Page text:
NanoLegaTox: When old meets new: A novelty study on the human uptake, genotoxicity and immunotoxicity of nanoparticles and legacy contaminants mixtures (POCI-01-0145-FEDER-029651)
ISPUP; CIIMAR - Interdisciplinary Centre of Marine and Environmental Research; CICECO - Aveiro Institute of Materials
Begin Date: 16th july 2018
End Date: 15th july 2021
Total Budget: 228.410,03€
Budget attributed to ISPUP: 184.572,53€
Principal Investigator: Ana Teresa Reis
Nanotoxicity assessments usually focus on single nanoparticle effects, overlooking interactions with other contaminants. In the environment, nanoparticles are expected to co-exist with other toxic species, such as metal(oids). It is also expected that these interactions will affect their behaviour, uptake and toxicity. The aim of project NanoLegaTox is to explore the toxicological effects on human lungs, brain and liver of titanium dioxide and cerium oxide nanoparticles, when in presence of arsenic and mercury, two of the most toxic and persistent metals present in the environment.
Other goals include:
i) Understand the contaminants-cell/organ interaction and induced toxicity;
ii) Assess the changes in nanoparticles’ physicochemical characteristics upon exposure to other chemical contaminants and determine how this affects their toxicity and interaction with the cell;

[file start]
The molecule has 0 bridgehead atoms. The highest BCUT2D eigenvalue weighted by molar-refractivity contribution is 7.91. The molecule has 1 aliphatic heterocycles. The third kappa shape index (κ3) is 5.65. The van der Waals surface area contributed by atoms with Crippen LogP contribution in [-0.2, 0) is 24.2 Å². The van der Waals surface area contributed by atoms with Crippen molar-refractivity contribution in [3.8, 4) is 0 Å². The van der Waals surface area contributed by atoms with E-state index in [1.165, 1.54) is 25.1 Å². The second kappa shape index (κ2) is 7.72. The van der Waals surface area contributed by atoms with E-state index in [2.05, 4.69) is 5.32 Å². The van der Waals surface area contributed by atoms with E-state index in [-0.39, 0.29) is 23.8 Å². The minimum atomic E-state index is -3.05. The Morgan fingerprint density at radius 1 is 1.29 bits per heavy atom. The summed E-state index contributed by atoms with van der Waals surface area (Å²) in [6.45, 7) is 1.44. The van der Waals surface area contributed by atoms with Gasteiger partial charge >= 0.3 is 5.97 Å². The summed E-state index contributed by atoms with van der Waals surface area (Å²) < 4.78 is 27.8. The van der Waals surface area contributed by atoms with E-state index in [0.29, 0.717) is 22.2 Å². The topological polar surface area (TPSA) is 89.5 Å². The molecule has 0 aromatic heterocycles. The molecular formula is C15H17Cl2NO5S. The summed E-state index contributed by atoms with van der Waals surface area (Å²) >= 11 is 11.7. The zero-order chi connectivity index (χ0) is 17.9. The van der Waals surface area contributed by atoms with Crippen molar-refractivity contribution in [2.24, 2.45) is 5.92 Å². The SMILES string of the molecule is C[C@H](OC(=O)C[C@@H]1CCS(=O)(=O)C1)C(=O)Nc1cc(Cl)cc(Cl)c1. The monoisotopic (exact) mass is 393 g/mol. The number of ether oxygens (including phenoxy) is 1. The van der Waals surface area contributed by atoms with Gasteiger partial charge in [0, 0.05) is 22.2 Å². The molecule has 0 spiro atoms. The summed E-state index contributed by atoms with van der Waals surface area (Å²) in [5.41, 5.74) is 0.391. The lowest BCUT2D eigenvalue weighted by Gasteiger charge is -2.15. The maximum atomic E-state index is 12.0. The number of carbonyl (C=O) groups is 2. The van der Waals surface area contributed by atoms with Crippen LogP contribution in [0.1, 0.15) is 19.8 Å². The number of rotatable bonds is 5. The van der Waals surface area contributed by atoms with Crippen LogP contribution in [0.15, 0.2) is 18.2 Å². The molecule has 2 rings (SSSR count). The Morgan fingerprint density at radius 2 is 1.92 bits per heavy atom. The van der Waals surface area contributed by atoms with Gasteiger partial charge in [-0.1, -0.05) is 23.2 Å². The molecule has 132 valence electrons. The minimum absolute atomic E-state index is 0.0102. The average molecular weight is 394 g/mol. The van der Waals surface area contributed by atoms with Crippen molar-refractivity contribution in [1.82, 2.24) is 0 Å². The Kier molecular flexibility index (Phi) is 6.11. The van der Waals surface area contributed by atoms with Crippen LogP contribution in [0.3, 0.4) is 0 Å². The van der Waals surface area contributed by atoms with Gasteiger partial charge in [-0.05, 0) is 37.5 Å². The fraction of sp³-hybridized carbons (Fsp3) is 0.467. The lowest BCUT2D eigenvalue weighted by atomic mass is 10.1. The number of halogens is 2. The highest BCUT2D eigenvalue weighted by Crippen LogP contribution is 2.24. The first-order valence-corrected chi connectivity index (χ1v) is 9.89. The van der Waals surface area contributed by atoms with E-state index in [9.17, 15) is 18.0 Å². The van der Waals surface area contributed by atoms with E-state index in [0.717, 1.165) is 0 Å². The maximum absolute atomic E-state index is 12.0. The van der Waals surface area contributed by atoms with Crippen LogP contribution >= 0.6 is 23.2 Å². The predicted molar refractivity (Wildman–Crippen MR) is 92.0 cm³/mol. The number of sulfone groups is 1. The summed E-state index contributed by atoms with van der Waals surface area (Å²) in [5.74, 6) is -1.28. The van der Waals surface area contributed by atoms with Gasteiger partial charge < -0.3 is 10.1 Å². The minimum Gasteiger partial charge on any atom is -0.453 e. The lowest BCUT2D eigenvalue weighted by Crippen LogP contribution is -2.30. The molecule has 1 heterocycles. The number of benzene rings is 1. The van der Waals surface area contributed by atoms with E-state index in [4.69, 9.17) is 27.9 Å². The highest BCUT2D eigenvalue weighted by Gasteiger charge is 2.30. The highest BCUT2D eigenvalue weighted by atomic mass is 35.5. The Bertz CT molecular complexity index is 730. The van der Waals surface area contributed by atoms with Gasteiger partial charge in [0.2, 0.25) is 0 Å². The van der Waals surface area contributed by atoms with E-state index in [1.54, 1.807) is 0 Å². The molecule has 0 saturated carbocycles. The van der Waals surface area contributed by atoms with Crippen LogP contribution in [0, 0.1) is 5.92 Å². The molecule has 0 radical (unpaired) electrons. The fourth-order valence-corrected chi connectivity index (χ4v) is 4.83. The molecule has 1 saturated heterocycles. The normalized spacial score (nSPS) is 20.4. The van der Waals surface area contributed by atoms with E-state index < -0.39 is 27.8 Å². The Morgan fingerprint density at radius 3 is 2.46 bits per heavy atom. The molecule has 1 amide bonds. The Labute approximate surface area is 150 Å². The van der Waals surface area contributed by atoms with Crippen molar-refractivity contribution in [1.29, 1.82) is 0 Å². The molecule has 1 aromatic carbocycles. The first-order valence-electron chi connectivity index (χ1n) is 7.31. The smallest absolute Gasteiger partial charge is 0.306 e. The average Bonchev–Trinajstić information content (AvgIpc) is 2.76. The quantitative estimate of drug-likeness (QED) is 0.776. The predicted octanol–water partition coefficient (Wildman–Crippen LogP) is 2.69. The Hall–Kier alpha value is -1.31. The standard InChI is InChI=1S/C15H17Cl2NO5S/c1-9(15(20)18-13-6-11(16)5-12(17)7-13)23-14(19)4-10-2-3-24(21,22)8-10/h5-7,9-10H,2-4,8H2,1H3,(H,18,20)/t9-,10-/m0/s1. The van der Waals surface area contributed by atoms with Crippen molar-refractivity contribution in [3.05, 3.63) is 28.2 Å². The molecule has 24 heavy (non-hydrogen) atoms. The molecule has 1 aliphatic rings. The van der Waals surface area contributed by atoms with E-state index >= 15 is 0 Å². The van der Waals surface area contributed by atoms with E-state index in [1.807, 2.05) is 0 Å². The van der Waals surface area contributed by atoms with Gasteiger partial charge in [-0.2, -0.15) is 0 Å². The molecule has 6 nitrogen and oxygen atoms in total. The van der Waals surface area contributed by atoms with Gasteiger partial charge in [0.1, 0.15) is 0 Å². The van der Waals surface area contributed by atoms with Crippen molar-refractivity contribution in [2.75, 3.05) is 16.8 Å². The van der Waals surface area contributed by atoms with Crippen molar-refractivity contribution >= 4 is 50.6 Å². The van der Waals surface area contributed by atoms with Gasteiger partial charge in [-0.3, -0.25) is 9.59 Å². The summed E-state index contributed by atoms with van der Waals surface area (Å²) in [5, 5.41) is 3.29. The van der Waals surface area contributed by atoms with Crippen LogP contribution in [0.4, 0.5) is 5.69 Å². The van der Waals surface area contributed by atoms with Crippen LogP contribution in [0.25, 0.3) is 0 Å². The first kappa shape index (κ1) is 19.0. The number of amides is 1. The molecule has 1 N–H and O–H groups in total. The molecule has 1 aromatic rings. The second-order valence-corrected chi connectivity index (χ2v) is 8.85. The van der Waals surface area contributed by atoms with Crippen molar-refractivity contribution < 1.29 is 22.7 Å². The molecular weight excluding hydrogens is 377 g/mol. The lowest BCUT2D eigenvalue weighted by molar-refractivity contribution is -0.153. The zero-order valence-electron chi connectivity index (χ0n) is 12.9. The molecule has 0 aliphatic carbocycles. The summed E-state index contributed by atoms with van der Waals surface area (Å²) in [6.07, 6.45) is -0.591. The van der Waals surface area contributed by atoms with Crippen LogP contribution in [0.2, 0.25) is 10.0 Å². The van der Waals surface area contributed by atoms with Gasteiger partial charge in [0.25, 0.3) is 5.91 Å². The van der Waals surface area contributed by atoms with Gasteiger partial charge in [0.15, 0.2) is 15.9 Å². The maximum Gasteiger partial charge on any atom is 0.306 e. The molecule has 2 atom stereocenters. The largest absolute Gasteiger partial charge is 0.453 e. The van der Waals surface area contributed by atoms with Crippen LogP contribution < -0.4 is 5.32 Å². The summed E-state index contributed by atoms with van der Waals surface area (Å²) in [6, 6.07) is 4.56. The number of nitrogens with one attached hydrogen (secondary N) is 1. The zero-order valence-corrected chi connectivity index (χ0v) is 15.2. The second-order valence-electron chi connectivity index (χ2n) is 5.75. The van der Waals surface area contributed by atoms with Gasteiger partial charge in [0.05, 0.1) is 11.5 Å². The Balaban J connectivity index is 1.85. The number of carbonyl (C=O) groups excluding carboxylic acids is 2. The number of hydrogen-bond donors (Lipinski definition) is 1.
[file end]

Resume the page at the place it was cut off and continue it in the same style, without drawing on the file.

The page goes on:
iii) Establish in vitro and in vivo acute and chronic toxicity of multi-contaminant solutions to lungs, brain and liver, at environmental realistic concentrations;
iv) Compare the uptake of the contaminants when alone versus co-exposure on different cells/organs.
In vitro studies will be performed on cell lines representative of organs proven to undergo toxic effects when exposed to these contaminants: lungs (A549), brain (SH-SY5Y) and liver (HepG2). In vivo studies will be performed on zebrafish and serve the purpose of correlating its findings with the ones from in vitro experiments and attempt to compare toxicity at cell and organism levels. Relevant endpoints of cell viability, genotoxicity, oxidative stress, epigeneticityand immunogenicity will be analysed using state-of-the-art techniques. Detailed characterization of NPs in all stages of the study (previous, during and after exposure) is key to the project and includes particle size distribution, shape, agglomeration/aggregation state, surface area, zeta potential, surface and elemental composition, TEM and SEM. The project will also validate procedures to be used in future assessments and other investigators. Ultimately, this work intends to provide a novel and multidisciplinary view over the toxicity of nanoparticles in the presence of legacy contaminants, uniting the areas of nanotechnology, toxicology and analytical chemistry. The outcomes will support the sustainable growth of nanotechnology and the development of safer NPs (safe-by-design), meeting the National and Regional Strategies for Smart Specialisation in the areas of health, environment and materials. The strength of this project lies on its novelty, recognized need and multidisciplinarity and on the expertise of researchers from the three scientific fields needed for the execution of the work plan (toxicology, nanotechnology, and environmental analytical chemistry), and the renowned institutions involved (ISPUP; CICECO; CIIMAR) that ensure the availability of all required equipment and techniques.